Business man sues police for taking his gun
Wayne James, a former police officer who had his gun taken away from him by Police Chief Daniel Carbon has sued.
James, who's also the brother of former Prime Minister Edison James and a current member of the Electoral Commission filed the suit last week against the Attorney General and the Chief of Police.
Through his lawyer, J. Gildon Richards, James is seeking judicial review and an administrative order to force Carbon to return his license firearm. Carbon revoked James' licence on June 23, 2016.
Earlier Richards wrote to Chief Carbon seeking reasons for the confiscation of his gun and why he was declared "unfit" to hold a license firearm.
In his lawsuit, filed on July 18, 2016, James said he has held a firearm licence since September 2010 and that he regularly paid the license fee.
"I consequently held an expectation that the said license would not be revoked and my right to keep and use the said firearm would not be terminated by the Chief of Police except for good known to law, of which the Chief of Police would inform me," James wrote in his affidavit.
He said two days after the police took away his gun his home was burglarized. James lives and operates a business in Sylvania, a remote area near Pond Case, on the road to the Douglas Charles Airport.
"I now feel helpless and exposed to the dreaded possibility that my family or my business place may be targeted by persons who now know that I no longer have a license to keep and use a firearm," he said.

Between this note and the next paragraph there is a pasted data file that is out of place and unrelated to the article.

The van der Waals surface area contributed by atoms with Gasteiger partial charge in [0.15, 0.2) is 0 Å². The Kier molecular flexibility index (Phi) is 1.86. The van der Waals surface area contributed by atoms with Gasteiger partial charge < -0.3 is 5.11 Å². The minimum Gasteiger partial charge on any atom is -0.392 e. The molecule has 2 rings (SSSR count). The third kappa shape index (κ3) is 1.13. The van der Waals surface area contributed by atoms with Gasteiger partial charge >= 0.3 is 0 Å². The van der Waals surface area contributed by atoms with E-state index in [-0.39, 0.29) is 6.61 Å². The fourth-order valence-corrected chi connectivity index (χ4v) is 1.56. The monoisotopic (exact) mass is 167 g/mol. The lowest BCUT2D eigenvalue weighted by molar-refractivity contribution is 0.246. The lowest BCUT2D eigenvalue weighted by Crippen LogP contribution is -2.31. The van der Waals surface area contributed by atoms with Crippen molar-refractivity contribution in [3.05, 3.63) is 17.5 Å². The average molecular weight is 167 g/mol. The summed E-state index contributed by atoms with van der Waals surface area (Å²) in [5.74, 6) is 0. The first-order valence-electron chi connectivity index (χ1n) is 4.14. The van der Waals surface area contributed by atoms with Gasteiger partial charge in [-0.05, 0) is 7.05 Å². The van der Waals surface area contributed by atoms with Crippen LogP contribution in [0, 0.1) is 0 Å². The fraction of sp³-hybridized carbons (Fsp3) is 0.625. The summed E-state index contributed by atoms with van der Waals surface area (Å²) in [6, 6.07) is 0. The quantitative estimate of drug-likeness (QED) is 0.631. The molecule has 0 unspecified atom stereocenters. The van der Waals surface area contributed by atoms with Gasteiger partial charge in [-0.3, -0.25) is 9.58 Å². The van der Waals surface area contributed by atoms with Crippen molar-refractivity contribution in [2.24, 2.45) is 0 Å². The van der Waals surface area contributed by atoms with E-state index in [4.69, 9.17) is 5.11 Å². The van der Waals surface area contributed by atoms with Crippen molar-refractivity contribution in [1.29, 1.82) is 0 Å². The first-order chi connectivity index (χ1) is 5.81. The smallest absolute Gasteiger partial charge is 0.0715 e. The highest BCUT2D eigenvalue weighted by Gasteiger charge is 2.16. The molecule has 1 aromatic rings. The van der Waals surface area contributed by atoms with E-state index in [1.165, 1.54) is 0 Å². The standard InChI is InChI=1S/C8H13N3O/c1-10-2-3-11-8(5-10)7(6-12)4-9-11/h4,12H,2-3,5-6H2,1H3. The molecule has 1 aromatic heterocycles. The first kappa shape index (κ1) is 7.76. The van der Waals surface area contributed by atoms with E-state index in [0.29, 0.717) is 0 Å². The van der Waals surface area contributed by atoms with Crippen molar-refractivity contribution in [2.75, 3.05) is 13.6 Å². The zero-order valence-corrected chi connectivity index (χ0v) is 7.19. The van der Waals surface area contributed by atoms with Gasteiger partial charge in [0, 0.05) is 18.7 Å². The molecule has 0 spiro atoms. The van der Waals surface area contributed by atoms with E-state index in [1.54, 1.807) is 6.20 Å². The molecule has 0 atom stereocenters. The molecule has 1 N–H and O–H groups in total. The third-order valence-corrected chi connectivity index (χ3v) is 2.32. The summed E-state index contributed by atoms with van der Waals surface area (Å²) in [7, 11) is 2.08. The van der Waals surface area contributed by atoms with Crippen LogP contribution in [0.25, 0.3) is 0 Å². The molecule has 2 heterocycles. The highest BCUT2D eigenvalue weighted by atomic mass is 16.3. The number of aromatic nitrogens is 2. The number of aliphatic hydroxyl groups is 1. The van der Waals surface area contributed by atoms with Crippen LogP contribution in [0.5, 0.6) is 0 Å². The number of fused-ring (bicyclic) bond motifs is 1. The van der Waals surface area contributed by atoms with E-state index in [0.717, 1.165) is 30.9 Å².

He added that he had a "legitimate expectation" that the Chief of Police would not revoke his license except for good and lawful reasons of which Carbon would have informed him.
"I also had a legitimate expectation that the Chief of Police would not revoke the said license before he gave me a fair opportunity to address him on the matter. He did not previously inform me and therefore, did not give me a hearing before he made the said decision," James wrote.
According to James, Chief Carbon violated, or unlawfully and unfairly, disregarded the requirements of section 13 (1) (a) (iv) of the Firearms Act No. 3 of 2011 by which he was required to have and give a reason for his decision to consider James "unfit" to keep and use a firearm.
"Consequently, I believe that in making his said decision, the Chief of Police acted with malice…and exceeded his jurisdiction under section 13 of the Firearms Act No. 3 of 2011," James said.
He wants the court to "quash" Carbon's decision since the Police Chief breached the rules of natural justice or the basic principles of fairness in relation to him.
James wants the court to order the police to return his gun, restore his firearms license and pay costs, exemplary damages of $30,000 and any other relief as the Court deems just.